Cities look to gateway signs for more visibility

Monuments considered way to ramp up downtowns’ identity

Differentiating between Peninsula cities can be a challenge for out-of-towners, but local governments hope identifying gateway features will ensure their cities and downtowns stand out.

A number of cities already have such landmarks, like the post-World War II era arch over Broadway in Burlingame and Redwood City’s arches on its own Broadway emblazoned with the city’s motto, “Climate best by government test.” But several cities are looking to create landmarks of their own or, in some cases, add more to the ones they already have.

The landmarks can range from small welcome signs to art-deco arches — all designed to draw shoppers into sometimes oddly placed downtowns or just to let people know they’ve arrived somewhere new.

Millbrae is making plans and seeking cost estimates for an arch over Hillcrest Boulevard at El Camino Real, to bring more shoppers to relatively hidden retail districts along Broadway and Victoria Avenue. Those plans, revived this year after being shelved for nearly a decade, should head to the City Council this month, Chamber of Commerce President John Ford said.

San Carlos, which also has a large entryway feature leading into its downtown, wants to make more improvements around the train station area. Belmont similarly wants to design a gateway plaza at the Ralston Avenue entrance into town.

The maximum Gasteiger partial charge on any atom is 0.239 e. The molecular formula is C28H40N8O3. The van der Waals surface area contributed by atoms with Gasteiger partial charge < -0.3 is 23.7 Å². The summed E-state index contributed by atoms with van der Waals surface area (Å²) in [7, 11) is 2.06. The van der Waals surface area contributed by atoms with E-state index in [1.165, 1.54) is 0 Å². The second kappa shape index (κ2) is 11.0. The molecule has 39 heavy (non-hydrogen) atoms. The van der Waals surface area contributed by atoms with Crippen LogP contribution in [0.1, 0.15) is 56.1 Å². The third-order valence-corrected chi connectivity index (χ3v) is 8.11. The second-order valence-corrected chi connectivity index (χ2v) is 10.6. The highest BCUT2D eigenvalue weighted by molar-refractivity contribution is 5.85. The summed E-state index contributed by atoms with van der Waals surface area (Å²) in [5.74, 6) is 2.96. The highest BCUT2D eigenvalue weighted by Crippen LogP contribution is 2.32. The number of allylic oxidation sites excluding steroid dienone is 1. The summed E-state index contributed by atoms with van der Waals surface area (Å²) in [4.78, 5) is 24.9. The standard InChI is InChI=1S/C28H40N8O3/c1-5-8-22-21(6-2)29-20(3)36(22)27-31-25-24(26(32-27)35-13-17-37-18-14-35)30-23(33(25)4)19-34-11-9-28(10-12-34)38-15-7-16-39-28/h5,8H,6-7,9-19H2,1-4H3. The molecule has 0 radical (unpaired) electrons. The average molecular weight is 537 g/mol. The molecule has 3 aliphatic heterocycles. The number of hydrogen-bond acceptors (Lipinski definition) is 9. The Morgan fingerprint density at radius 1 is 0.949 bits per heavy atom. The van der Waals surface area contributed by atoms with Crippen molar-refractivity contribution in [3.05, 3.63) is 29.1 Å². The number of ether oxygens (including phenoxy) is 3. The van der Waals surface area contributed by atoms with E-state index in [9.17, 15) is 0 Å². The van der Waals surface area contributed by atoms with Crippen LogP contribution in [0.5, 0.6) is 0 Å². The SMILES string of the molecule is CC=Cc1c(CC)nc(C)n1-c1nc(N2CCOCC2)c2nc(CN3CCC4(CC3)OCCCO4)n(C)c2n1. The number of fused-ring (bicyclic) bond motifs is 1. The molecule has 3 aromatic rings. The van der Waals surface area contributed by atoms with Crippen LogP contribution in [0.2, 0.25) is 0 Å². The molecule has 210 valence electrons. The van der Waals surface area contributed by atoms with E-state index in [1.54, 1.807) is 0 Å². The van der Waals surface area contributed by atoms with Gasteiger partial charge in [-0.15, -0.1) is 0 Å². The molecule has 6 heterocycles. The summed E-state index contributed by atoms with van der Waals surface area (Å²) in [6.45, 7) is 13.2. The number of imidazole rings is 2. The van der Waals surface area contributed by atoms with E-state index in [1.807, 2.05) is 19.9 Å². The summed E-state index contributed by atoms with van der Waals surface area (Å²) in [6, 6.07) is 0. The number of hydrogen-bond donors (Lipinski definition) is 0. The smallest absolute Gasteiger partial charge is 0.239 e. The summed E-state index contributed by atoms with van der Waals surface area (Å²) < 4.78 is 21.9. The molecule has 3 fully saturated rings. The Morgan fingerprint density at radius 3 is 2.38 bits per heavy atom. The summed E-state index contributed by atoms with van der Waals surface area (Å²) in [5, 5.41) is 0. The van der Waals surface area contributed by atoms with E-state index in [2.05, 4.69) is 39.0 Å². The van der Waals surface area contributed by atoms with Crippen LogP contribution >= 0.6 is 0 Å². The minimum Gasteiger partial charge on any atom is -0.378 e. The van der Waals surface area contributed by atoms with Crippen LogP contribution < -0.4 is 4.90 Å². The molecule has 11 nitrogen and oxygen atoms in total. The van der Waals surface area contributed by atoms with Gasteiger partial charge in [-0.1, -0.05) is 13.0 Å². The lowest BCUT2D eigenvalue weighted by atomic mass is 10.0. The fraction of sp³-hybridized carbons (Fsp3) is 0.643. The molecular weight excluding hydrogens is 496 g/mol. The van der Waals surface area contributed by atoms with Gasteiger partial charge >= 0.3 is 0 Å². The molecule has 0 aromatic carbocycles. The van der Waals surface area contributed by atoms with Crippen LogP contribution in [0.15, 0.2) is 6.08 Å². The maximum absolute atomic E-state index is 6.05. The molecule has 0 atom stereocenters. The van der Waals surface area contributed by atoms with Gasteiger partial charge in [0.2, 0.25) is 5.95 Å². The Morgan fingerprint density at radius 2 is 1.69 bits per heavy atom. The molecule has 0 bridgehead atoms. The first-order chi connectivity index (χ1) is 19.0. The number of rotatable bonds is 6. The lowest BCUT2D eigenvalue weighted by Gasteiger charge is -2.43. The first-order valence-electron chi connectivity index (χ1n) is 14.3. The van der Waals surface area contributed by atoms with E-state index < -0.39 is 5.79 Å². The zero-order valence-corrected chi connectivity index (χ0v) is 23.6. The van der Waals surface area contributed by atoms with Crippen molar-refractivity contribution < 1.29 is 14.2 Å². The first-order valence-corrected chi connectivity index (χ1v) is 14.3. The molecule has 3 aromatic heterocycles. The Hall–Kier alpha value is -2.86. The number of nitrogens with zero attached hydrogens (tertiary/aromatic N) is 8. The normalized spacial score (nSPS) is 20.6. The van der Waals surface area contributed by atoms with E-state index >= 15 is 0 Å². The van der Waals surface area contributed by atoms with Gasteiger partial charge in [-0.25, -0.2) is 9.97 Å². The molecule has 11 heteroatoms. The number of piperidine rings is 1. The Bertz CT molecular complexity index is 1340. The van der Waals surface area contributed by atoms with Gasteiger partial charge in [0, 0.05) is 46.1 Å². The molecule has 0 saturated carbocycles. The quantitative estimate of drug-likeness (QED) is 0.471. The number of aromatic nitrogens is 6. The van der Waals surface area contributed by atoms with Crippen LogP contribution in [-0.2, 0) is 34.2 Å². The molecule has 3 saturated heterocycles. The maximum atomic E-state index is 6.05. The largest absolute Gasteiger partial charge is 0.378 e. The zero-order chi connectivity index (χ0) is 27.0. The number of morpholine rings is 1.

San Bruno is spending more than $100,000 to bring its north and south gateways up to snuff, City Manager Connie Jackson said, with updated artful welcome signs in the median on El Camino Real.

“We want to let people know that they’ve arrived and that they’ve arrived somewhere special,” Jackson said.

Redwood City, which has invested hugely in their downtown with a new retail-cinema complex and plaza, recently approved more than $280,000 in funding for “way-finding” signs, branded with a new logo, pointing shoppers to the city’s museum, parking lots, theater district and surrounding shopping areas, according to redevelopment manager Susan Moeller.

There is also some talk of gateways at key intersections such as El Camino Real at Jefferson Avenue and El Camino Real at Broadway, Moeller said.

Burlingame, which already has gateway features at Burlingame Avenue along El Camino Real and on Broadway with its famous arch, more identifying markers into downtown will likely be folded into the city’s Downtown Specific Plan, said City planner Meg Monroe. The city is also considering some way to tie Howard Avenue to California Drive, once the city determines how to make Howard a stronger connection to Burlingame Avenue, Monroe said.

Part of the appeal for cities, Monroe said, is “branding” the city, much like people do when marketing products.

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